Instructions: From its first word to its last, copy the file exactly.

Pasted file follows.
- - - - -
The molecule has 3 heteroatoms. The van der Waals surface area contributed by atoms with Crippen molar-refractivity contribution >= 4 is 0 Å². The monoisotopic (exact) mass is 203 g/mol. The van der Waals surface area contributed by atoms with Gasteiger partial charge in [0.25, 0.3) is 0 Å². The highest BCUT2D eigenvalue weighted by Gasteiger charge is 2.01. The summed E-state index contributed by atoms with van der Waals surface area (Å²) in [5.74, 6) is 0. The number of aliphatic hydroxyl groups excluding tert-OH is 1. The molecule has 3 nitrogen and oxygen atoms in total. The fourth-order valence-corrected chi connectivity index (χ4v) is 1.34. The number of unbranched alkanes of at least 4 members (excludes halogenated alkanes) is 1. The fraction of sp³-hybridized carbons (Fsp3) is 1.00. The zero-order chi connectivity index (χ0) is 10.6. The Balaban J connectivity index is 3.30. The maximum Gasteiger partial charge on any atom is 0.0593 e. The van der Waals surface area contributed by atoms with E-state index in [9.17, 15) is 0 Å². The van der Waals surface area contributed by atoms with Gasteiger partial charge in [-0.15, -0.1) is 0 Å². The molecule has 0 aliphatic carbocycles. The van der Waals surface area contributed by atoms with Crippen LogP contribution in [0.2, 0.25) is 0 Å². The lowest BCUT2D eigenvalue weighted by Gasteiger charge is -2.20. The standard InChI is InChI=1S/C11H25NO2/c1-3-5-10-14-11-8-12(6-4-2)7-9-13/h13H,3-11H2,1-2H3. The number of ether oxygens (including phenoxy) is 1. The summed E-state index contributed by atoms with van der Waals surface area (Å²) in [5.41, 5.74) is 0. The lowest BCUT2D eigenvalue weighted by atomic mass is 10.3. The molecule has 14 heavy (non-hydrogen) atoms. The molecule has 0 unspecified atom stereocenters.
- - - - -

The molecule has 3 heteroatoms. The van der Waals surface area contributed by atoms with Crippen molar-refractivity contribution >= 4 is 0 Å². The monoisotopic (exact) mass is 203 g/mol. The van der Waals surface area contributed by atoms with Gasteiger partial charge in [0.25, 0.3) is 0 Å². The highest BCUT2D eigenvalue weighted by Gasteiger charge is 2.01. The summed E-state index contributed by atoms with van der Waals surface area (Å²) in [5.74, 6) is 0. The number of aliphatic hydroxyl groups excluding tert-OH is 1. The molecule has 3 nitrogen and oxygen atoms in total. The fourth-order valence-corrected chi connectivity index (χ4v) is 1.34. The number of unbranched alkanes of at least 4 members (excludes halogenated alkanes) is 1. The fraction of sp³-hybridized carbons (Fsp3) is 1.00. The zero-order chi connectivity index (χ0) is 10.6. The Balaban J connectivity index is 3.30. The maximum Gasteiger partial charge on any atom is 0.0593 e. The van der Waals surface area contributed by atoms with E-state index in [9.17, 15) is 0 Å². The van der Waals surface area contributed by atoms with Gasteiger partial charge in [-0.15, -0.1) is 0 Å². The molecule has 0 aliphatic carbocycles. The van der Waals surface area contributed by atoms with Crippen LogP contribution in [0.2, 0.25) is 0 Å². The lowest BCUT2D eigenvalue weighted by Gasteiger charge is -2.20. The standard InChI is InChI=1S/C11H25NO2/c1-3-5-10-14-11-8-12(6-4-2)7-9-13/h13H,3-11H2,1-2H3. The number of ether oxygens (including phenoxy) is 1. The summed E-state index contributed by atoms with van der Waals surface area (Å²) in [5.41, 5.74) is 0. The lowest BCUT2D eigenvalue weighted by atomic mass is 10.3. The molecule has 14 heavy (non-hydrogen) atoms. The molecule has 0 unspecified atom stereocenters.